The newly created Board of Governors Recent Graduate Mentoring Program will pair recent graduates who are still seeking employment with UC Hastings alumni mentors.
Serving as sounding boards and advisors, the mentors will provide general career advice to their mentees, help their mentees build support networks, and focus their job searches so that they’re better positioned to obtain work in the legal industry.
Recognizing that the onset of the financial crisis six years ago irrevocably changed the legal industry and caused a dramatic decline in traditional entry-level career opportunities for law students nationwide, many people began to question the longstanding assumptions about legal education. Jill Simeone ’93, President of the UC Hastings Board of Governors Alumni Association commented, “There was a real inflection point after the crisis. People asked: Why are law schools graduating so many lawyers? Why has on-campus recruiting diminished so dramatically? Why are law firms hiring significantly fewer first-year lawyers? We are responding to these structural changes in legal hiring by pairing alums with recent grads. The goal of the program is to connect recent grads with a mentor who will help them define and achieve their own bespoke career track.”
The new program, a joint initiative of the Board of Governors and the Career Office, is one of several proactive responses to UC Hastings’ own introspection about the transformed legal landscape. The program’s focus on recent graduates sets it apart from UC Hastings’ existing initiatives—such as the 6@6 program and the Alumni Mentor Program—that provide current students, including 1Ls, numerous opportunities to connect with alumni. “The new program emphasizes the importance of making connections that count and building a supportive community,” said Samorn Selim, Associate Director for the Graduate Class, who is spearheading the effort with Simeone.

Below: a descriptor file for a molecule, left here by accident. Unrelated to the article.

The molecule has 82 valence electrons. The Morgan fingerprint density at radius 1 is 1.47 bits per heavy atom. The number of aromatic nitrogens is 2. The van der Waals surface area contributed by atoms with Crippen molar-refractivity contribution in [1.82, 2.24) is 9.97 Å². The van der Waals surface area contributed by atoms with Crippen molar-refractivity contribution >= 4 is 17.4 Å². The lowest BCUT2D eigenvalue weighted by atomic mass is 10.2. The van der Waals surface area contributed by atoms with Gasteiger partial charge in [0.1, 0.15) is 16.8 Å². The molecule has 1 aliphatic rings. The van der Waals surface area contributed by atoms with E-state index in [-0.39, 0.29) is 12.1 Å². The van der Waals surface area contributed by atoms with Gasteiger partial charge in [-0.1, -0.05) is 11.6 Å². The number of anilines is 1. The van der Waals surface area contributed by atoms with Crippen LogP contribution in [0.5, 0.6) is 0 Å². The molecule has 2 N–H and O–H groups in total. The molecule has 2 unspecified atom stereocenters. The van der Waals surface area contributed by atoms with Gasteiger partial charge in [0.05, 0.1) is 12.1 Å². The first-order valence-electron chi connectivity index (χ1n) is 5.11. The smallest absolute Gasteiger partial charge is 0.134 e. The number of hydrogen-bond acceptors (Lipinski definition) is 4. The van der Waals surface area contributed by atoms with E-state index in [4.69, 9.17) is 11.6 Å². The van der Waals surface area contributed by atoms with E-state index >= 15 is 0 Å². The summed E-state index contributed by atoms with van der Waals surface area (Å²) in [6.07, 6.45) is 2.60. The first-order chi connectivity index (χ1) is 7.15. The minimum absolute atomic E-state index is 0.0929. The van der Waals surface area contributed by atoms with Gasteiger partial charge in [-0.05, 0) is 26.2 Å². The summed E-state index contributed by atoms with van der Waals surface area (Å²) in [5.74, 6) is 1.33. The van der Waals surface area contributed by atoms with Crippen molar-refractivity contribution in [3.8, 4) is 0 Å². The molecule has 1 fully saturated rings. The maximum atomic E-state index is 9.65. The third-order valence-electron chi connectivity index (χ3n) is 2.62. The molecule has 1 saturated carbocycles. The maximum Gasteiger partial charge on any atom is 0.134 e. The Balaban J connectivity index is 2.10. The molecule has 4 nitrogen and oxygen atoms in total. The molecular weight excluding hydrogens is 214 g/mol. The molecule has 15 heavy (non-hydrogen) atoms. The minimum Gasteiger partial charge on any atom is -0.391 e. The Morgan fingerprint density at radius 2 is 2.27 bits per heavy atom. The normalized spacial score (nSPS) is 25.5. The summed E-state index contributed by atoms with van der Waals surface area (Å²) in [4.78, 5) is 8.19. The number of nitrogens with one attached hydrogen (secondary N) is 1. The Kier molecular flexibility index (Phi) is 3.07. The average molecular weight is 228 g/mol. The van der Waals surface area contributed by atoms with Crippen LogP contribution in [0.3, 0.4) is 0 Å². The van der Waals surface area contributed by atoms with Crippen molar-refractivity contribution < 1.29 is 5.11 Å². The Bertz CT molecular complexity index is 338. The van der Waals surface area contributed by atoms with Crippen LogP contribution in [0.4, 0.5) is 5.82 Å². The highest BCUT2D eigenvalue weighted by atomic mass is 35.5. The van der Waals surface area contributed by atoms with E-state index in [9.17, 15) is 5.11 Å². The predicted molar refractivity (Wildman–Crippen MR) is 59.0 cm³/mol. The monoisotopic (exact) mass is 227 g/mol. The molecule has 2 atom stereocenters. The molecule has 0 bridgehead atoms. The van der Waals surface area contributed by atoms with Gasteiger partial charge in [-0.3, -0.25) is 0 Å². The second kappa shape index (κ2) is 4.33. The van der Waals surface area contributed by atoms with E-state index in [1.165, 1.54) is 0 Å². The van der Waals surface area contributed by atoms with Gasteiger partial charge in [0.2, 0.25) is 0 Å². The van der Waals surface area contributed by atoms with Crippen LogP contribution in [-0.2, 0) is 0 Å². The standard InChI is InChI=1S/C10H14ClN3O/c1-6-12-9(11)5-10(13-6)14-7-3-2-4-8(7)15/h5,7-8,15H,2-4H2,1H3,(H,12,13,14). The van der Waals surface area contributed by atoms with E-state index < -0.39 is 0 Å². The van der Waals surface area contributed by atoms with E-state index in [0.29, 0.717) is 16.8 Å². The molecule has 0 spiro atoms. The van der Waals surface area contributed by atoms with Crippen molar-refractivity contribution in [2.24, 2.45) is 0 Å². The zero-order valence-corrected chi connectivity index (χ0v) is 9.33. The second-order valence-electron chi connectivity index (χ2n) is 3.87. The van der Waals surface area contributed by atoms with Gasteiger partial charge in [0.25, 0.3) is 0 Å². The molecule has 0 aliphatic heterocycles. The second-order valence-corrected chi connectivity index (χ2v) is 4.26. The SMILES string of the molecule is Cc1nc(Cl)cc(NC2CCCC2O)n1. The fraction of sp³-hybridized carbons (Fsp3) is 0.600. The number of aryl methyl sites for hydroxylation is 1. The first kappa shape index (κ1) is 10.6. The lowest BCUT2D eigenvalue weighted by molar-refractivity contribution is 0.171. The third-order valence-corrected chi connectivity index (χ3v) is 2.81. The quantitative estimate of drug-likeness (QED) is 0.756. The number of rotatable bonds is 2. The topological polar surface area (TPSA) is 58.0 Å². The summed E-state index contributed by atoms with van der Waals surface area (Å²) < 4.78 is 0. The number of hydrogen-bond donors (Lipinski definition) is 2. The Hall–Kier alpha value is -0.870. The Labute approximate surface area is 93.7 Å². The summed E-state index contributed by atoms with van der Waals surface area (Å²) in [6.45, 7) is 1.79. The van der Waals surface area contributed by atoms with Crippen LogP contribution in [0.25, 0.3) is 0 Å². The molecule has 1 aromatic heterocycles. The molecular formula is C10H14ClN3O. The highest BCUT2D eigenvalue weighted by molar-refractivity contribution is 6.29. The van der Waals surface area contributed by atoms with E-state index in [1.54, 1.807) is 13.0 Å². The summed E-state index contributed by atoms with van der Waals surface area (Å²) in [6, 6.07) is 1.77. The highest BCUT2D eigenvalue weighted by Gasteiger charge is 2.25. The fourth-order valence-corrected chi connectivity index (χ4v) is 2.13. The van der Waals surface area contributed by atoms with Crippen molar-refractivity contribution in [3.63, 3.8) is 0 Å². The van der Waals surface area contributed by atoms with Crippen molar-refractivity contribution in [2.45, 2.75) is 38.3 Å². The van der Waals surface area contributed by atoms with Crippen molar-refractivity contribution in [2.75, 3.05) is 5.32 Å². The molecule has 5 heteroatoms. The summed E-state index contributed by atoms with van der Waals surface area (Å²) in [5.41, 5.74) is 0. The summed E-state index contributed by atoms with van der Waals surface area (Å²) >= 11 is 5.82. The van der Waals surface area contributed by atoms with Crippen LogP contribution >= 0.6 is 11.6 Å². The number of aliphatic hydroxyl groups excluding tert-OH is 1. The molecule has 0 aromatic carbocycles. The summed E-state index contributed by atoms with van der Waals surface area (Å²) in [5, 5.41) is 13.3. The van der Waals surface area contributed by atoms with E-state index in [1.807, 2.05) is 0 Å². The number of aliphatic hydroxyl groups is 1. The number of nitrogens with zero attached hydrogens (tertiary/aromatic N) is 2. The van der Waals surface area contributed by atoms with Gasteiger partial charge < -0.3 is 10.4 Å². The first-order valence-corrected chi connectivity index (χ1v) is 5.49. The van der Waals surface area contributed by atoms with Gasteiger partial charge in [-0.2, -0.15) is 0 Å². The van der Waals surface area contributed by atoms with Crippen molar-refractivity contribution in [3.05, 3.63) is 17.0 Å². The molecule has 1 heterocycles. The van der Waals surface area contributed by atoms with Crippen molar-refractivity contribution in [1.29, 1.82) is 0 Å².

Recalling the crucial role mentoring has played in her own career (read more here), Simeone sees mentoring as part of the solution to the challenging job market and has made mentoring a primary focus of her tenure as President of the Board of Governors. “A lot of the recent graduates are in a tough position because of the disruption in the legal profession as they started law school. When I graduated, a large percentage of 3Ls were recruited directly into firms or government positions through on-campus recruiting. Now, on-campus recruiting (regardless of the school) places a much smaller percentage of each graduating class. So how do recent grads find a new path to a fulfilling legal career? The Board of Governors wants to be there for them, to help them build a professional network and leverage that network into a first job,” said Simeone.
“The mentoring program’s pilot group will consist of approximately 60 former students from the class of ‘14,” said Selim. The Career Office is currently in the process of pairing the recent graduates with alumni mentors, who will be expected to provide their mentees support and advice on a variety of topics, including resumé-drafting, conducting a proper job search, defining the “ask” when networking, and achieving work-life balance.
While the program’s ultimate goal is, of course, to increase the number of recent graduates who are gainfully employed, Simeone notes that helping them improve their networking, people and etiquette skills are essential ancillary goals “that will serve the mentees the rest of their lives.”
Class of ’14 graduates who would like to learn more about the program should contact Samorn Selim at email@example.com.